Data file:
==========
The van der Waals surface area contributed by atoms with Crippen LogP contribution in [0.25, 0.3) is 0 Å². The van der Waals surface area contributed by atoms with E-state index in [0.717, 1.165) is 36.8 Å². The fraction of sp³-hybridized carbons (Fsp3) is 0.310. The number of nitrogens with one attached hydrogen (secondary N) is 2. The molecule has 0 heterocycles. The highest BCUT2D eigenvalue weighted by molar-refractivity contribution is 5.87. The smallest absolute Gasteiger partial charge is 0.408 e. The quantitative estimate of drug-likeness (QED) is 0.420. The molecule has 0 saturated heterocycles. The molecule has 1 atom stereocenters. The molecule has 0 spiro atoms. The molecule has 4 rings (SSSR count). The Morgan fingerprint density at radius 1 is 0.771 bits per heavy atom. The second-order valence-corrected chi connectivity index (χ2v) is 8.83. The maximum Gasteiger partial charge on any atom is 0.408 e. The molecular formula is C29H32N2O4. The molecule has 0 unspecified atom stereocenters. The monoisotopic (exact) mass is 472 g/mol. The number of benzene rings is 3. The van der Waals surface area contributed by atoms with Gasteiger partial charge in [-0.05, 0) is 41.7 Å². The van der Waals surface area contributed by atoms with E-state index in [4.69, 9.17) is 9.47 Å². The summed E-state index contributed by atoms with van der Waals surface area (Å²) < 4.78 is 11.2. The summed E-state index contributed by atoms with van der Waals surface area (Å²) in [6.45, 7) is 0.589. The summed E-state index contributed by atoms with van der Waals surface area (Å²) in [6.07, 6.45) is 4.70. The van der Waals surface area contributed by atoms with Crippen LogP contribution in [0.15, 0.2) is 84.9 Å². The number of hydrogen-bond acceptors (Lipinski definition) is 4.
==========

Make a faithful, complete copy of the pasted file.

The van der Waals surface area contributed by atoms with Crippen LogP contribution in [0.25, 0.3) is 0 Å². The van der Waals surface area contributed by atoms with E-state index in [0.717, 1.165) is 36.8 Å². The fraction of sp³-hybridized carbons (Fsp3) is 0.310. The number of nitrogens with one attached hydrogen (secondary N) is 2. The molecule has 0 heterocycles. The highest BCUT2D eigenvalue weighted by molar-refractivity contribution is 5.87. The smallest absolute Gasteiger partial charge is 0.408 e. The quantitative estimate of drug-likeness (QED) is 0.420. The molecule has 0 saturated heterocycles. The molecule has 1 atom stereocenters. The molecule has 0 spiro atoms. The molecule has 4 rings (SSSR count). The Morgan fingerprint density at radius 1 is 0.771 bits per heavy atom. The second-order valence-corrected chi connectivity index (χ2v) is 8.83. The maximum Gasteiger partial charge on any atom is 0.408 e. The molecular formula is C29H32N2O4. The molecule has 0 unspecified atom stereocenters. The monoisotopic (exact) mass is 472 g/mol. The number of benzene rings is 3. The van der Waals surface area contributed by atoms with Gasteiger partial charge in [-0.05, 0) is 41.7 Å². The van der Waals surface area contributed by atoms with E-state index in [4.69, 9.17) is 9.47 Å². The summed E-state index contributed by atoms with van der Waals surface area (Å²) < 4.78 is 11.2. The summed E-state index contributed by atoms with van der Waals surface area (Å²) in [6.45, 7) is 0.589. The summed E-state index contributed by atoms with van der Waals surface area (Å²) in [6.07, 6.45) is 4.70. The van der Waals surface area contributed by atoms with Crippen LogP contribution in [0.15, 0.2) is 84.9 Å². The number of hydrogen-bond acceptors (Lipinski definition) is 4.